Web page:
AGUSA – Två (The Laser’s Edge)
An interesting little curiosity this: the second album from Sweden’s Agusa features just two instrumental tracks – although perhaps ‘movements’ might be a better term – beautifully performed by the band which features founder members Tobias Petterson (bass) and Mikael Ödesjö (guitar) alongside organist Jonas Berge and drummer Tim Wallander and recently recruited flautist Jenny Puertas.
Forgive the obscure reference, but opener ‘Gånglåt Från Vintergatan’ builds powerfully for the first eight or so minutes in a similar way to Jon Lord’s ‘Bourée’ from his 1976 ‘Sarabande’ album, surfing on a beautiful keyboard wave. It’s sublime and ethereal, slowly working up to revealing its full glory, after which it takes off on a largely organ-driven flight of fancy before Ödesjö steps up the plate and lets himself go. It’s very Seventies – it’s as progressive rock as progressive rock gets – and all the more glorious for it, winding down like a spring after twenty minutes during which it keeps its listeners’ attention throughout.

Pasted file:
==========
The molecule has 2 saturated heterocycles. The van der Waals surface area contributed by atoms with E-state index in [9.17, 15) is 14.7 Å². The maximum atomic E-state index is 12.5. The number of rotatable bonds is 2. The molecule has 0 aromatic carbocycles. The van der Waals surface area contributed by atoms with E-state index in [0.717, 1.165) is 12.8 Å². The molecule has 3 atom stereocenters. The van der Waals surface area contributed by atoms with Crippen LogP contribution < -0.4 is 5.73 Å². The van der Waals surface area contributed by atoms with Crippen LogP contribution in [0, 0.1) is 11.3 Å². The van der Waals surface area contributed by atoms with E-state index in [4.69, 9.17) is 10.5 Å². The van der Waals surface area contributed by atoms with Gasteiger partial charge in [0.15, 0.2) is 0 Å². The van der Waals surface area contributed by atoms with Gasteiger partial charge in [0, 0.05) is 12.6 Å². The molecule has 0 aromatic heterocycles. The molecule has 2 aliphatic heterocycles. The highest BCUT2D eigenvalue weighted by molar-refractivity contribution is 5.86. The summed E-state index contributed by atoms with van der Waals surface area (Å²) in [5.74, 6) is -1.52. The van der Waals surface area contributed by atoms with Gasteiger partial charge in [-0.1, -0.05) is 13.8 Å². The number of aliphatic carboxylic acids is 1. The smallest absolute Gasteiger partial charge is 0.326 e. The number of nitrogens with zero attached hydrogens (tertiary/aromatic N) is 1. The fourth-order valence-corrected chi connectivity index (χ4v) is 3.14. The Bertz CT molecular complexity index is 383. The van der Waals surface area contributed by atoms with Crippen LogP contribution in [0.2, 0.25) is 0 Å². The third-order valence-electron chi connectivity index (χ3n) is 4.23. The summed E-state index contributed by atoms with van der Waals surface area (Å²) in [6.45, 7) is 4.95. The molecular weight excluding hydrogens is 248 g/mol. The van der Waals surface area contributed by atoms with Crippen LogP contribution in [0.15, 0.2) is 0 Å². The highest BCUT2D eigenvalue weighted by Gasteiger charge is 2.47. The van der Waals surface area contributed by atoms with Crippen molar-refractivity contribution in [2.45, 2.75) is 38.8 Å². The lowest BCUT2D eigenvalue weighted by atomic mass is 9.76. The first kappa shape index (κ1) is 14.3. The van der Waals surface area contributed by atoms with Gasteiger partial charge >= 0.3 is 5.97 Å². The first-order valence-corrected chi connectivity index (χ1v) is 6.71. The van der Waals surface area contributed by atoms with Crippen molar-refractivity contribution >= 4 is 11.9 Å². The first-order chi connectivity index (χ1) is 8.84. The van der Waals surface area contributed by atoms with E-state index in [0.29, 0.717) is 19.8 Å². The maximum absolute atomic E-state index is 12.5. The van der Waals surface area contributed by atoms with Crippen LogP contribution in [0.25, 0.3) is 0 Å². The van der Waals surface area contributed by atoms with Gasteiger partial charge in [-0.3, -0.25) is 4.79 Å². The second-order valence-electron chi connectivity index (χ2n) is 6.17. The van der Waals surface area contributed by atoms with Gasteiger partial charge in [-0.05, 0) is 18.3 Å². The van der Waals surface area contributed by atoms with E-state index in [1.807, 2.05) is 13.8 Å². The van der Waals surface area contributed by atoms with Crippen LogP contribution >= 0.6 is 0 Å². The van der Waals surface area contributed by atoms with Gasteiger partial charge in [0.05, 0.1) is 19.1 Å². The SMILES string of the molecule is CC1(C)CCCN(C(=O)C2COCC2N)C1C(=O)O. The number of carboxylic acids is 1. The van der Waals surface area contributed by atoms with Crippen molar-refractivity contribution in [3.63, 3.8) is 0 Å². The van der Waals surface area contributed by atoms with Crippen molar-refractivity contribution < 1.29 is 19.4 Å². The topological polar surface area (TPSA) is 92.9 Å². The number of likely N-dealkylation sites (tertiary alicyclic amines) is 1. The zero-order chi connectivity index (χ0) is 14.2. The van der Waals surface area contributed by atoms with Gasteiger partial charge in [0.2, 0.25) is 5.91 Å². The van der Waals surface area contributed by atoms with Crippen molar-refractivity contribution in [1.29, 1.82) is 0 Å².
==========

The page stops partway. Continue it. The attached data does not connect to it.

‘Kung Bores Dans’ – by a couple of minutes the shorter cut on the album – evokes at times a feeling not unlike the more otherworldly parts of Scorpions’ ‘Fly To The Rainbow’ (check out the bridge around the four-minute mark and you’ll see what I mean). Flute and organ take centre-stage as proceedings unfurl, but again, like ‘Gånglåt Från Vintergatan’, the song refuses to be hurried – or pigeon-holed – and when it does gear up at about the fifteen-minute mark for its final couple of minutes (plus coda), again with that man Ödesjö at the helm, the immense shift in gear it does take you by surprise.
‘Två’ is a beautifully played – exquisite, in fact is a word that springs to mind – and multi-faceted release, and although it won’t be to everyone’s taste, for those that enjoy true progressive rock with all its twists and turns and mammoth instrumental passages, its pretty much manna from heaven. Lap it up, as Kiss might once have said…
© John Tucker August 2015